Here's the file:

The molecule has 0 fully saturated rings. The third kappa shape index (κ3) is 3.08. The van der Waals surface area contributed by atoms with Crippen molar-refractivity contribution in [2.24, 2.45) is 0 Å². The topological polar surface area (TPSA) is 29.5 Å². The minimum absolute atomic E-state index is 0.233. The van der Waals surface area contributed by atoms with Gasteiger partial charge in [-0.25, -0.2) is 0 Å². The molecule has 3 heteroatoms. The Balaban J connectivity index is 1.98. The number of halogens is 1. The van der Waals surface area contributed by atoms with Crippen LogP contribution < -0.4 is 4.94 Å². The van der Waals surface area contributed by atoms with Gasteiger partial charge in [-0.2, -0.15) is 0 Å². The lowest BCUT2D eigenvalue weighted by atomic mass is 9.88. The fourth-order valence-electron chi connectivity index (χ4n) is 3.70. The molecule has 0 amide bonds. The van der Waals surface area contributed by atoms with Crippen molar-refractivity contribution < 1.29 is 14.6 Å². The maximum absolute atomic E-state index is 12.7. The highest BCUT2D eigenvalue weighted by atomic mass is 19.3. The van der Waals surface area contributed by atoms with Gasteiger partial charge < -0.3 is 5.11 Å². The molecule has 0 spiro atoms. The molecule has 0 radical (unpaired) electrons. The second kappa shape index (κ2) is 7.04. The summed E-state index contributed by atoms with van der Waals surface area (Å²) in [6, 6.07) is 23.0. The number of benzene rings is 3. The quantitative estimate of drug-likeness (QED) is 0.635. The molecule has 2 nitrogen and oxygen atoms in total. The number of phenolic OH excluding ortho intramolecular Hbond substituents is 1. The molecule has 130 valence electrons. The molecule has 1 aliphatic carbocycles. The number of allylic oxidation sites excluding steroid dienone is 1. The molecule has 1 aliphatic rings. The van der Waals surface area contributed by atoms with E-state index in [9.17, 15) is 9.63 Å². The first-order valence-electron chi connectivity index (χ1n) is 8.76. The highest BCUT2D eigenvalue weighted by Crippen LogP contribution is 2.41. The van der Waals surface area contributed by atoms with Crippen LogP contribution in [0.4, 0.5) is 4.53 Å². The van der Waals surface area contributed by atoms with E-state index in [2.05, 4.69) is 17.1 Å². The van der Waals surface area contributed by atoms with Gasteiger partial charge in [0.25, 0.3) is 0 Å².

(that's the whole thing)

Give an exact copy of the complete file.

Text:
The molecule has 0 fully saturated rings. The third kappa shape index (κ3) is 3.08. The van der Waals surface area contributed by atoms with Crippen molar-refractivity contribution in [2.24, 2.45) is 0 Å². The topological polar surface area (TPSA) is 29.5 Å². The minimum absolute atomic E-state index is 0.233. The van der Waals surface area contributed by atoms with Gasteiger partial charge in [-0.25, -0.2) is 0 Å². The molecule has 3 heteroatoms. The Balaban J connectivity index is 1.98. The number of halogens is 1. The van der Waals surface area contributed by atoms with Crippen LogP contribution < -0.4 is 4.94 Å². The van der Waals surface area contributed by atoms with Gasteiger partial charge in [-0.2, -0.15) is 0 Å². The lowest BCUT2D eigenvalue weighted by atomic mass is 9.88. The fourth-order valence-electron chi connectivity index (χ4n) is 3.70. The molecule has 0 amide bonds. The van der Waals surface area contributed by atoms with Crippen molar-refractivity contribution < 1.29 is 14.6 Å². The maximum absolute atomic E-state index is 12.7. The highest BCUT2D eigenvalue weighted by atomic mass is 19.3. The van der Waals surface area contributed by atoms with Gasteiger partial charge < -0.3 is 5.11 Å². The molecule has 0 spiro atoms. The molecule has 0 radical (unpaired) electrons. The second kappa shape index (κ2) is 7.04. The summed E-state index contributed by atoms with van der Waals surface area (Å²) in [6, 6.07) is 23.0. The number of benzene rings is 3. The quantitative estimate of drug-likeness (QED) is 0.635. The molecule has 2 nitrogen and oxygen atoms in total. The number of phenolic OH excluding ortho intramolecular Hbond substituents is 1. The molecule has 130 valence electrons. The molecule has 1 aliphatic carbocycles. The number of allylic oxidation sites excluding steroid dienone is 1. The molecule has 1 aliphatic rings. The van der Waals surface area contributed by atoms with E-state index in [9.17, 15) is 9.63 Å². The first-order valence-electron chi connectivity index (χ1n) is 8.76. The highest BCUT2D eigenvalue weighted by Crippen LogP contribution is 2.41. The van der Waals surface area contributed by atoms with Crippen LogP contribution in [0.4, 0.5) is 4.53 Å². The van der Waals surface area contributed by atoms with E-state index in [2.05, 4.69) is 17.1 Å². The van der Waals surface area contributed by atoms with Gasteiger partial charge in [0.25, 0.3) is 0 Å².